Yesterday was our son’s 20th birthday. It seems like just yesterday that he was born, and we were young, and life was wide open before us. In a million years I did not ever imagine that 20 short years later you would not be beside me to celebrate his day.
Over the last four-ish months various significant days have passed (your birthday, Jaime’s birthday, my birthday etc), and I have been able to remember exactly where you and I were on that day any number of years ago. As each event has passed I have found myself thinking “if I had known how much time was left, would I have done anything different?”
I have mulled that thought over countless times, and I have finally come to the conclusion that the answer lies somewhere in between a “yes” and a “no.”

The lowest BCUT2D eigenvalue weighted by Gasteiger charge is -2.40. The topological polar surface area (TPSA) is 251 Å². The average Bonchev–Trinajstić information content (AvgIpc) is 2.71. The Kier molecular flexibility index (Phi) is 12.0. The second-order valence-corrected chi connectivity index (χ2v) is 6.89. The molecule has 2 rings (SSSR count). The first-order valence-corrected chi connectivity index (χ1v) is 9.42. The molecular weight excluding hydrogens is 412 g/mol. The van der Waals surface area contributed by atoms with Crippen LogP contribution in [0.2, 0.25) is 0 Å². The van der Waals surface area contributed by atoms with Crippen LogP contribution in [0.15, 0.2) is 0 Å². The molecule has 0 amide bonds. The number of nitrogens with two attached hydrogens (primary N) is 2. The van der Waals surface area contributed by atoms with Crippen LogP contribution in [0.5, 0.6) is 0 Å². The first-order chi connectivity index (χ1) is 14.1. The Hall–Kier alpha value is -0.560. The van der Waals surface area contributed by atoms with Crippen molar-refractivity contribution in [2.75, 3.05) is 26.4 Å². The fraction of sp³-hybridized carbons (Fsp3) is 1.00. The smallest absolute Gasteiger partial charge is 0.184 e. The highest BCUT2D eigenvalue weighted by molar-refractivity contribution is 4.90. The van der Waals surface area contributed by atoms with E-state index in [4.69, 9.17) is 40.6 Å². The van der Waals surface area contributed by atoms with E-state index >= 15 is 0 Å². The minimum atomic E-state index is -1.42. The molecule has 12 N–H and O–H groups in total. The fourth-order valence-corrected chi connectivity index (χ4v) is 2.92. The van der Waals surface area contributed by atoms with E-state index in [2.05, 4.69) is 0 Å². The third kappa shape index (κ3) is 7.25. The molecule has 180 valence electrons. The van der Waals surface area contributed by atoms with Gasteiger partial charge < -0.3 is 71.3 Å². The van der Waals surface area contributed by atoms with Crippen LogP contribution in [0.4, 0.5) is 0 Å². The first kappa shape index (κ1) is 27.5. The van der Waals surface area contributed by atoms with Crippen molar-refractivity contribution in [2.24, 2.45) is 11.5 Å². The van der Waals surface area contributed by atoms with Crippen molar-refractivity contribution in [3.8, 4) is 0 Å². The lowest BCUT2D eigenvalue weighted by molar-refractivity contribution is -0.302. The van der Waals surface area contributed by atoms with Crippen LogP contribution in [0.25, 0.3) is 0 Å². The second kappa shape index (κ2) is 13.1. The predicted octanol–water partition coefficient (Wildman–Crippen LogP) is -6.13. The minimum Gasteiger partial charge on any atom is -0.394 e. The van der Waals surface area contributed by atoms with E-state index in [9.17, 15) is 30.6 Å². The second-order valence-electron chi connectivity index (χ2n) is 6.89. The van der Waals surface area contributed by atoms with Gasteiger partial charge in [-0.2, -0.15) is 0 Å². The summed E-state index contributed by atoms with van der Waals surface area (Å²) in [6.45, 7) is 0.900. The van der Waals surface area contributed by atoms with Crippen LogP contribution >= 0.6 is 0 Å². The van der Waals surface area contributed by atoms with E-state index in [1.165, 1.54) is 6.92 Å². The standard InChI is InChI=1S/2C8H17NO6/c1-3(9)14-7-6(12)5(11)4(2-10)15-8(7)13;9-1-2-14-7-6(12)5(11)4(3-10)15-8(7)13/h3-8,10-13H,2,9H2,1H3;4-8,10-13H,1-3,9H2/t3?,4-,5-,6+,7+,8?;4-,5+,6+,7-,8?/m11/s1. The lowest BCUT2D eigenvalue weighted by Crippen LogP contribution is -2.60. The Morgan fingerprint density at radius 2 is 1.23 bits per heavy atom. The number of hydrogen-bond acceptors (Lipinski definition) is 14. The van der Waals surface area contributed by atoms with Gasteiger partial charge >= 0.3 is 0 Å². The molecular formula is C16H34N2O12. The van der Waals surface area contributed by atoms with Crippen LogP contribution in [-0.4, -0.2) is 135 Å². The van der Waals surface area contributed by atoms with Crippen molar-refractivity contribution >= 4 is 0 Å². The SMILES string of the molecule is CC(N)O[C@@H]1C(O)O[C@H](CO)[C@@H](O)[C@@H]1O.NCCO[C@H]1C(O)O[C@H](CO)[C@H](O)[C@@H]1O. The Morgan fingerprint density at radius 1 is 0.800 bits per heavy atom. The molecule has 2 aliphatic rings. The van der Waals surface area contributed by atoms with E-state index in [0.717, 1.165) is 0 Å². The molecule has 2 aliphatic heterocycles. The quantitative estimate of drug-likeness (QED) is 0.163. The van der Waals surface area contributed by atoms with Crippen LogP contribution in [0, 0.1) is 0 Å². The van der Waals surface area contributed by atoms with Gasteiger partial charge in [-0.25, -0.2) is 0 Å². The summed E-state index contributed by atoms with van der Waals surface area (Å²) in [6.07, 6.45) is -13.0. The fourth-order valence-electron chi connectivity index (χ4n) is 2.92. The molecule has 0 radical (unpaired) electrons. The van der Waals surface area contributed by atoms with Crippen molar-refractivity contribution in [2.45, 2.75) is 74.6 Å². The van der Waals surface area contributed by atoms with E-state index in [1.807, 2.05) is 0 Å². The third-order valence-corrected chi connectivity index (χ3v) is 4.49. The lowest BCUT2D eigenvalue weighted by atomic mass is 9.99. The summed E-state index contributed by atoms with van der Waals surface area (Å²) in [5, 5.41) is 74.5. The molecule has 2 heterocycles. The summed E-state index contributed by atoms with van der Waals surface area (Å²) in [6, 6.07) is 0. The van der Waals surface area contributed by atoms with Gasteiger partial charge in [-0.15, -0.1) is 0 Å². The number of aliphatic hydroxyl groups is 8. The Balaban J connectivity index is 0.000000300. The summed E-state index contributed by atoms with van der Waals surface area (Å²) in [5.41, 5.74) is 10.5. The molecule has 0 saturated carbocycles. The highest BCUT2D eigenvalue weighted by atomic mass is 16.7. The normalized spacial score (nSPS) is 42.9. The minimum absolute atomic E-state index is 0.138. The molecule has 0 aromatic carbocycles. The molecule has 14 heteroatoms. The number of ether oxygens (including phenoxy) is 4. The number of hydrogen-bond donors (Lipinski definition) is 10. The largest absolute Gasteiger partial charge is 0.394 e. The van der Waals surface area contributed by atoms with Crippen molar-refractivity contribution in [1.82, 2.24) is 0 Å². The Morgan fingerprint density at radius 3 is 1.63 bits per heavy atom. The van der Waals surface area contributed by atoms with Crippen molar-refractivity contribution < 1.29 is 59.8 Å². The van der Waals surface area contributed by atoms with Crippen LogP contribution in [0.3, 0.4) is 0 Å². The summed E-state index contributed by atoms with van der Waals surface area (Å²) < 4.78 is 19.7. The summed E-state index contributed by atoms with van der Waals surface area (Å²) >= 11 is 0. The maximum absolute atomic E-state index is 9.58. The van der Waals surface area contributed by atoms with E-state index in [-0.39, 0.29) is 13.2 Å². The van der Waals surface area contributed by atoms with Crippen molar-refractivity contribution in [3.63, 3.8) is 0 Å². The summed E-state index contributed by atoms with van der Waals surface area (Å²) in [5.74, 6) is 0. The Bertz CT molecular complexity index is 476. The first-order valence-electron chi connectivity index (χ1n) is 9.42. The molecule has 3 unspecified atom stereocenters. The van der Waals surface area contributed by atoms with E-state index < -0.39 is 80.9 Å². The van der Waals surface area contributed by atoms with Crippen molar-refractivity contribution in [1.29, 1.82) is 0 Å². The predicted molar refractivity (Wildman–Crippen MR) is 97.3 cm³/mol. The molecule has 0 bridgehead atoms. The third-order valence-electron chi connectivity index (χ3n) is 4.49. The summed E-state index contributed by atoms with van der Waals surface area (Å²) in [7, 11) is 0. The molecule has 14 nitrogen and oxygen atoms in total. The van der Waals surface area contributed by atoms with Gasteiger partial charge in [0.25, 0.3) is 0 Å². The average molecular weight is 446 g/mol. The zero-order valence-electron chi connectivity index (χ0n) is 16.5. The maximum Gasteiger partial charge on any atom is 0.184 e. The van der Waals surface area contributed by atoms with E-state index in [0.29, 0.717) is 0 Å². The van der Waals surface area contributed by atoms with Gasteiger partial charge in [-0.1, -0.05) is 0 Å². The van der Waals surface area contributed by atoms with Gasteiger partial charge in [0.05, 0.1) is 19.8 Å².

I wish that I was emphatically able to answer “No! I would change nothing! I was perfect. I loved you every minute of every day, and I treated you with gentleness, kindness and love at all times, and vice versa.” But that isn’t the answer, because that isn’t the truth. We did not do those things at all times, but we did do them most of the time. (Some of the time? No … over the span of 23 years I think we did them most of the time.)
The answer is also not an emphatic “Yes! I would change everything! I would have loved you more and been kinder and more considerate at all times. I would not have ever argued with you, and I would not have insisted on having my way, ever. I would have given you exactly what you wanted every time you asked, I would have swallowed my frustrations and I would have spent every day telling you how perfect you were.” That’s not the truth either, and I don’t wish I had done that. I doubt you would wish that of me either. If I was the perfect partner it would have made your life easier for a short while, but it also would have bored you silly. I know you were never looking for a partner who was just a “yes” person. Neither was I.